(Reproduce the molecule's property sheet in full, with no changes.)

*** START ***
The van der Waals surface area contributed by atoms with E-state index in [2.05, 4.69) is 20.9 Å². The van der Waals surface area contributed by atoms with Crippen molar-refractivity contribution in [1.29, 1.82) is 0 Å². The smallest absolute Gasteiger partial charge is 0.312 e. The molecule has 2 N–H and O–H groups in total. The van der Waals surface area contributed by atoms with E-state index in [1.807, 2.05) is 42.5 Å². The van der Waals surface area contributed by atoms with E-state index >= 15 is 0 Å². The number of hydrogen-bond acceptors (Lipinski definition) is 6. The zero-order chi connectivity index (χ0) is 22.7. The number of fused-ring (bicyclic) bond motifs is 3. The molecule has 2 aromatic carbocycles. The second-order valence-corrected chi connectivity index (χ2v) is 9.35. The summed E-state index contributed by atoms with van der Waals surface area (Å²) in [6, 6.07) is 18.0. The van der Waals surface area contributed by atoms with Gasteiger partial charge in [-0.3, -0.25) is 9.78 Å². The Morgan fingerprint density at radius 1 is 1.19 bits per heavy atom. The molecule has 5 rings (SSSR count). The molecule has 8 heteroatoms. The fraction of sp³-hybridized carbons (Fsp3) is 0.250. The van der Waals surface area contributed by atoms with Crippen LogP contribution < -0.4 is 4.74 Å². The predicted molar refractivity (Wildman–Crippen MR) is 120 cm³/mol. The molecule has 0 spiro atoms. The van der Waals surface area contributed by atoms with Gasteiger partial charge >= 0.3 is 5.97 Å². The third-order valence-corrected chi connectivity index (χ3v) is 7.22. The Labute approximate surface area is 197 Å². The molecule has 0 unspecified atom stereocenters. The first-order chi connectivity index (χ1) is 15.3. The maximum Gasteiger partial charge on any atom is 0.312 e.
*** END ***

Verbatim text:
The van der Waals surface area contributed by atoms with E-state index in [2.05, 4.69) is 20.9 Å². The van der Waals surface area contributed by atoms with Crippen molar-refractivity contribution in [1.29, 1.82) is 0 Å². The smallest absolute Gasteiger partial charge is 0.312 e. The molecule has 2 N–H and O–H groups in total. The van der Waals surface area contributed by atoms with E-state index in [1.807, 2.05) is 42.5 Å². The van der Waals surface area contributed by atoms with E-state index >= 15 is 0 Å². The number of hydrogen-bond acceptors (Lipinski definition) is 6. The zero-order chi connectivity index (χ0) is 22.7. The number of fused-ring (bicyclic) bond motifs is 3. The molecule has 2 aromatic carbocycles. The second-order valence-corrected chi connectivity index (χ2v) is 9.35. The summed E-state index contributed by atoms with van der Waals surface area (Å²) in [6, 6.07) is 18.0. The van der Waals surface area contributed by atoms with Gasteiger partial charge in [-0.3, -0.25) is 9.78 Å². The Morgan fingerprint density at radius 1 is 1.19 bits per heavy atom. The molecule has 5 rings (SSSR count). The molecule has 8 heteroatoms. The fraction of sp³-hybridized carbons (Fsp3) is 0.250. The van der Waals surface area contributed by atoms with Crippen LogP contribution < -0.4 is 4.74 Å². The predicted molar refractivity (Wildman–Crippen MR) is 120 cm³/mol. The molecule has 0 spiro atoms. The van der Waals surface area contributed by atoms with Gasteiger partial charge >= 0.3 is 5.97 Å². The third-order valence-corrected chi connectivity index (χ3v) is 7.22. The Labute approximate surface area is 197 Å². The molecule has 0 unspecified atom stereocenters. The first-order chi connectivity index (χ1) is 15.3. The maximum Gasteiger partial charge on any atom is 0.312 e.